“WE NEED TO STOP GIVING AWAY PENS!”
Something often said on a rugby pitch at half time, full time and mid week before or after a game, is that we need to stop giving away penalties. In this article I’ll discuss how to impact this from an analysis point of view.
A question to ask is are you actually giving away to many penalties? In the Rugby World Cup 2015 Statistical Report (RWC SR 2015), there was on average 22 penalties/game.
If you’re inside the range of 9-12, I’d suggest that giving away too many penalties isn’t a massive issue for you. Although, one stupid penalty, such as talking back to the ref, is one too many.
Initially, I’ll discuss from a scientific viewpoint, why giving away less penalties improves performance. I’ll then go on to describe how to apply it.
Sin bins according to the RWC SR 2015 match analysis, on average are worth 3 points for the duration of time that the binned players is off the pitch.
There was no mention of the impact post the sin bin period where the remaining 14 players had to work 6% harder on average during the duration and what impact the fatigue from that increased work load would have caused.
But clearly, sin bins have an obvious and statistically backed disadvantage to performance.
There is no evidence of winning teams conceding less penalties in numerous studies (Jones, 2004; Vaz 2010, World Rugby, 2016). Although, conceding penalties leads to yellow cards which as discussed above, leads to points, which obviously determines winning.
Another effect of conceding penalties is that it gives opportunities for the opposition to score points from penalty kicks at goal, a gain in territory with a kick to touch or my favourite, a quick tap.
This is reflected in Bishop & Barnes 2013 study that shows that penalties conceded between half way and your own 22m line are a significant indicator of winning. This is primarily due to giving the opposition the opportunity to kick points.
Now, if you were to give your players that information, you’d likely put them to sleep or possibly confuse them. But similarly, you want to make them understand why giving away penalties is harmful to your performance.
A quote that strongly resonates with me is “stats and data change minds, story telling creates change”.
What you want to do with stats is create a story in it. If you were to show a player a table of numbers(or stat sheet/matrix) it is likely to have very little impact on what they think or do, so a suggestion of mine when displaying statistics to someone is to make an infograph as illustrated below.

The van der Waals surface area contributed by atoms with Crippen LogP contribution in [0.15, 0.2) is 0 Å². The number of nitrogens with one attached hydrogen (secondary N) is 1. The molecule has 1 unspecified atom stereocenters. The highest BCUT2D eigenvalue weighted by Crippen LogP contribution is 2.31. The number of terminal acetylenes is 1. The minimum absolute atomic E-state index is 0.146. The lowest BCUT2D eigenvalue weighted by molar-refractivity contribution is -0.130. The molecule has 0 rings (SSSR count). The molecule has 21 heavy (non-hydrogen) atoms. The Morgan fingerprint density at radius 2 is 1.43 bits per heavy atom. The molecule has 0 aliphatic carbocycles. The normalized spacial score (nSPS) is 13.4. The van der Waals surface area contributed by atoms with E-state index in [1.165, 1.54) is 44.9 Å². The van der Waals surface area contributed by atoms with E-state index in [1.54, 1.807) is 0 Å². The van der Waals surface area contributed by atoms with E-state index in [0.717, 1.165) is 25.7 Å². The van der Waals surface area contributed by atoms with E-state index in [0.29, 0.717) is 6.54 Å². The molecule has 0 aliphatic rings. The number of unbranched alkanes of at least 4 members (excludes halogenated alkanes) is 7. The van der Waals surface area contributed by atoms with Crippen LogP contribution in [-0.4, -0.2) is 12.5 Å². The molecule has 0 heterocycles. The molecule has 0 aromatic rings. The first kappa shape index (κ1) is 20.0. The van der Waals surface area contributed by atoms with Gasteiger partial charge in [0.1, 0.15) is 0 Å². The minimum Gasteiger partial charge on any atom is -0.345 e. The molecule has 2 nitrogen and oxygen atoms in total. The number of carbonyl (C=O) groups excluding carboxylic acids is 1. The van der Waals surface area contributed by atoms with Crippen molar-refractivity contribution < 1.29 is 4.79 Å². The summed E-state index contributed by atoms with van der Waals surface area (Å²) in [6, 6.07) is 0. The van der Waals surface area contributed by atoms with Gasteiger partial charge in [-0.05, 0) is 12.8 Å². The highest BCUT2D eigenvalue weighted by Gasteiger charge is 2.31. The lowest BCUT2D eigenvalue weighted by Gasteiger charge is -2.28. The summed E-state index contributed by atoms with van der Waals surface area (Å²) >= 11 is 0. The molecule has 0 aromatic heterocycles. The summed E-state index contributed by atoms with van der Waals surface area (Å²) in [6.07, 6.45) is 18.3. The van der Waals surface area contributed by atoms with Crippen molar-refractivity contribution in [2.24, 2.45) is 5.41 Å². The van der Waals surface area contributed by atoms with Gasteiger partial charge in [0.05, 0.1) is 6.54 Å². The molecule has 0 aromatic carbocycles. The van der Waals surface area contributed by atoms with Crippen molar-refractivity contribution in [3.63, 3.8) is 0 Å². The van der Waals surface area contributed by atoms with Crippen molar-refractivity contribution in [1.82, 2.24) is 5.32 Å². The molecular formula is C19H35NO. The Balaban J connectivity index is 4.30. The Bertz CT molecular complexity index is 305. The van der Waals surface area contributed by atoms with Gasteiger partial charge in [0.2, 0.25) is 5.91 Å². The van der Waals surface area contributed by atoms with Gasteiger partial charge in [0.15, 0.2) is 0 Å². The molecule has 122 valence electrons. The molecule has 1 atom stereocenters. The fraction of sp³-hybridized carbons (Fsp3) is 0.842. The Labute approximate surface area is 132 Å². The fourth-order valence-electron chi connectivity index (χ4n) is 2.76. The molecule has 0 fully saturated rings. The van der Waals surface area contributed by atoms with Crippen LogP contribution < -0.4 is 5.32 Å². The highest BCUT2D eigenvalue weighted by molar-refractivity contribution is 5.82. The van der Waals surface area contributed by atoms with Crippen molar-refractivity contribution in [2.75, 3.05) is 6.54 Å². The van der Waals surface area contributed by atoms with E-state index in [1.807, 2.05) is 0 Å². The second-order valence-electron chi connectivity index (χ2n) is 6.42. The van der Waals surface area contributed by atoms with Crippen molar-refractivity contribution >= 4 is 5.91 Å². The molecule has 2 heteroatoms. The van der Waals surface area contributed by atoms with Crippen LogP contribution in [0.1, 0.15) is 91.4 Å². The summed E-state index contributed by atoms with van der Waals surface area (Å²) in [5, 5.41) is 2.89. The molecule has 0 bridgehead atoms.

This infograph tells the story of the impact of giving away penalties. It is simple to read, key figures given prominence with sample objectives outlined.
The reason story telling works is because it is impactful. Another way to increase impact, is to increase stimuli.
Adding a video alongside this infograph is an example of doing this.
If you’re worried about isolating one of your own players, you can often get your message across using clips from international games that, for a lot of people, carry a similar emotional attachment.
What you will have created now is a motivation to change, there will be an understanding of the detrimental impact that poor discipline causes. From here, you need to create a clear understanding of what that change looks like.
Clear understanding would mean; no back chat to the ref, not competing at the breakdown or giving an extra half meter for offside. What you want to finish up here with is a few goals. Don’t give away the first penalty, no yellow cards or only x% amount of competes at the breakdown.
Now that you’ve created a motivation to change, and understanding of what that change looks like. You now want to enhance the motivation to achieve that change.
You can do this through player ownership by letting them come up with goals, or another way is through giving an incentive. A prize for someone who doesn’t give away pens, a punishment dice roll for someone who gets a yellow card. This is your and the players opportunity to get inventive.
so summarising all that
- Create a motivation to change
- Give a clear picture of what that change looks like
- Set a target as to what you want to achieve
Hopefully this article will give you some food for thought and ideas to implement to create change. Maybe your problem isn’t penalties but you can still apply the above process to a different element of the game.
If you give this a go, I’d be very interested to hear the results and what processes you took. If you have any thoughts on this article, feel free to send me an email on firstname.lastname@example.org